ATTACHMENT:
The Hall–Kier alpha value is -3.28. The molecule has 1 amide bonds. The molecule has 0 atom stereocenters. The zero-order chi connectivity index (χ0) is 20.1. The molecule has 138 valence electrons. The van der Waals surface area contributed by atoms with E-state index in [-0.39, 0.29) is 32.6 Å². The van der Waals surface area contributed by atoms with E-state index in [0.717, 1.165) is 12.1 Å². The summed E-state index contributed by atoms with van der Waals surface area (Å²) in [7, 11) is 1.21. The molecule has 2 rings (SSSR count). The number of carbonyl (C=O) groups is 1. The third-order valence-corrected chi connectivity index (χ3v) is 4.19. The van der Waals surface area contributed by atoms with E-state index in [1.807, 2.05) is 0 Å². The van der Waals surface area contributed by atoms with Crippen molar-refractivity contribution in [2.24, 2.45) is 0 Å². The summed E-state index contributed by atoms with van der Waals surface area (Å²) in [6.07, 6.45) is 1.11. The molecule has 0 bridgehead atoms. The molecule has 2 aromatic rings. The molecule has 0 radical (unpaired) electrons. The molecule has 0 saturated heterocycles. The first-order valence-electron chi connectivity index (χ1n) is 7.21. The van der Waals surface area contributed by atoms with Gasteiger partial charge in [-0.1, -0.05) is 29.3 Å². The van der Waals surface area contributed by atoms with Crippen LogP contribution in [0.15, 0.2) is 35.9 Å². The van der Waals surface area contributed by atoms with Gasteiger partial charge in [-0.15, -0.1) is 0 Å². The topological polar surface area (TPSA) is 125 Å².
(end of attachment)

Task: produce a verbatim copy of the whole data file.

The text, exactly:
The Hall–Kier alpha value is -3.28. The molecule has 1 amide bonds. The molecule has 0 atom stereocenters. The zero-order chi connectivity index (χ0) is 20.1. The molecule has 138 valence electrons. The van der Waals surface area contributed by atoms with E-state index in [-0.39, 0.29) is 32.6 Å². The van der Waals surface area contributed by atoms with E-state index in [0.717, 1.165) is 12.1 Å². The summed E-state index contributed by atoms with van der Waals surface area (Å²) in [7, 11) is 1.21. The molecule has 2 rings (SSSR count). The number of carbonyl (C=O) groups is 1. The third-order valence-corrected chi connectivity index (χ3v) is 4.19. The van der Waals surface area contributed by atoms with E-state index in [1.807, 2.05) is 0 Å². The van der Waals surface area contributed by atoms with Crippen molar-refractivity contribution in [2.24, 2.45) is 0 Å². The summed E-state index contributed by atoms with van der Waals surface area (Å²) in [6.07, 6.45) is 1.11. The molecule has 0 bridgehead atoms. The molecule has 2 aromatic rings. The molecule has 0 radical (unpaired) electrons. The molecule has 0 saturated heterocycles. The first-order valence-electron chi connectivity index (χ1n) is 7.21. The van der Waals surface area contributed by atoms with Gasteiger partial charge in [-0.1, -0.05) is 29.3 Å². The van der Waals surface area contributed by atoms with Crippen LogP contribution in [0.15, 0.2) is 35.9 Å². The van der Waals surface area contributed by atoms with Gasteiger partial charge in [-0.15, -0.1) is 0 Å². The topological polar surface area (TPSA) is 125 Å².